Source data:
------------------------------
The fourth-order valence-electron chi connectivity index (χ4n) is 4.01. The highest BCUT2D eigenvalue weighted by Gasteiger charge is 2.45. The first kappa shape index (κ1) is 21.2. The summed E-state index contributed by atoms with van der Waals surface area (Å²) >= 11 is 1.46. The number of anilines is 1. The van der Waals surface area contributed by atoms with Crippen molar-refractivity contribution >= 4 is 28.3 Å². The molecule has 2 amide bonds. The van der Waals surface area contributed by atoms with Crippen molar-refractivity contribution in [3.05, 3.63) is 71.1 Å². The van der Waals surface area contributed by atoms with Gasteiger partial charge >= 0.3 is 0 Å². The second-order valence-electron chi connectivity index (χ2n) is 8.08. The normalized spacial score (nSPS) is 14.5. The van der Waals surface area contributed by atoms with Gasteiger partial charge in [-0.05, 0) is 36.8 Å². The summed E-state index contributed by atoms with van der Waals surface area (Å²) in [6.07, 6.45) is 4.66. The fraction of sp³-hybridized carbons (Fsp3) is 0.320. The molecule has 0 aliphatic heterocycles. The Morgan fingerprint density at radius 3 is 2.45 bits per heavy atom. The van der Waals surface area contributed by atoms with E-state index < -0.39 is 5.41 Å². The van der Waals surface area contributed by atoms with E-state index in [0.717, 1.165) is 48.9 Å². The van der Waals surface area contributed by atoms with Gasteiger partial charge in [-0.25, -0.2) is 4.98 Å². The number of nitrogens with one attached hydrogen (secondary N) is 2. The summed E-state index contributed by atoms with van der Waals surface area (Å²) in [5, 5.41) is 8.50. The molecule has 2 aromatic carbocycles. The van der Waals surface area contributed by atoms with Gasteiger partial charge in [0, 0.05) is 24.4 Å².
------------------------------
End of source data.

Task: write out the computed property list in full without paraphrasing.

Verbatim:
The fourth-order valence-electron chi connectivity index (χ4n) is 4.01. The highest BCUT2D eigenvalue weighted by Gasteiger charge is 2.45. The first kappa shape index (κ1) is 21.2. The summed E-state index contributed by atoms with van der Waals surface area (Å²) >= 11 is 1.46. The number of anilines is 1. The van der Waals surface area contributed by atoms with Crippen molar-refractivity contribution >= 4 is 28.3 Å². The molecule has 2 amide bonds. The van der Waals surface area contributed by atoms with Crippen molar-refractivity contribution in [3.05, 3.63) is 71.1 Å². The van der Waals surface area contributed by atoms with Gasteiger partial charge >= 0.3 is 0 Å². The second-order valence-electron chi connectivity index (χ2n) is 8.08. The normalized spacial score (nSPS) is 14.5. The van der Waals surface area contributed by atoms with Gasteiger partial charge in [-0.05, 0) is 36.8 Å². The summed E-state index contributed by atoms with van der Waals surface area (Å²) in [6.07, 6.45) is 4.66. The fraction of sp³-hybridized carbons (Fsp3) is 0.320. The molecule has 0 aliphatic heterocycles. The Morgan fingerprint density at radius 3 is 2.45 bits per heavy atom. The van der Waals surface area contributed by atoms with E-state index < -0.39 is 5.41 Å². The van der Waals surface area contributed by atoms with E-state index in [0.717, 1.165) is 48.9 Å². The van der Waals surface area contributed by atoms with Gasteiger partial charge in [-0.25, -0.2) is 4.98 Å². The number of nitrogens with one attached hydrogen (secondary N) is 2. The summed E-state index contributed by atoms with van der Waals surface area (Å²) in [5, 5.41) is 8.50. The molecule has 2 aromatic carbocycles. The van der Waals surface area contributed by atoms with Gasteiger partial charge in [0, 0.05) is 24.4 Å².